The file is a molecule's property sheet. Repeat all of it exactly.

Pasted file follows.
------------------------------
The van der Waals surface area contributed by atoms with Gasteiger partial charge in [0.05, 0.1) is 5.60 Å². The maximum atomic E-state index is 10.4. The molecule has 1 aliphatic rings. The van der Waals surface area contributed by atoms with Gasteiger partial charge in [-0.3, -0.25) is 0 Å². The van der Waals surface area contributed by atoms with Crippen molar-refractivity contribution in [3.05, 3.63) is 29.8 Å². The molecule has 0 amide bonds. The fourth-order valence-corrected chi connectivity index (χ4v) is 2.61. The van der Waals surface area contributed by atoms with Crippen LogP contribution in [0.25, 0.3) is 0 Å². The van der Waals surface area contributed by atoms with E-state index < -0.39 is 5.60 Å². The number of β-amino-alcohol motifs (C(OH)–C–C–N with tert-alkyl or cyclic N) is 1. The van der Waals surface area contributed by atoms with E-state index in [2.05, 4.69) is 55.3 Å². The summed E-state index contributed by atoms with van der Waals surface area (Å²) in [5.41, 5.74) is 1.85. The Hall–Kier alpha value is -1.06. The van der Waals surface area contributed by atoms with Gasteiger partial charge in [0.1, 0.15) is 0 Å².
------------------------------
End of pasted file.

The van der Waals surface area contributed by atoms with Gasteiger partial charge in [0.05, 0.1) is 5.60 Å². The maximum atomic E-state index is 10.4. The molecule has 1 aliphatic rings. The van der Waals surface area contributed by atoms with Gasteiger partial charge in [-0.3, -0.25) is 0 Å². The van der Waals surface area contributed by atoms with Crippen molar-refractivity contribution in [3.05, 3.63) is 29.8 Å². The molecule has 0 amide bonds. The fourth-order valence-corrected chi connectivity index (χ4v) is 2.61. The van der Waals surface area contributed by atoms with Crippen LogP contribution in [0.25, 0.3) is 0 Å². The van der Waals surface area contributed by atoms with E-state index < -0.39 is 5.60 Å². The number of β-amino-alcohol motifs (C(OH)–C–C–N with tert-alkyl or cyclic N) is 1. The van der Waals surface area contributed by atoms with E-state index in [2.05, 4.69) is 55.3 Å². The summed E-state index contributed by atoms with van der Waals surface area (Å²) in [5.41, 5.74) is 1.85. The Hall–Kier alpha value is -1.06. The van der Waals surface area contributed by atoms with Gasteiger partial charge in [0.1, 0.15) is 0 Å².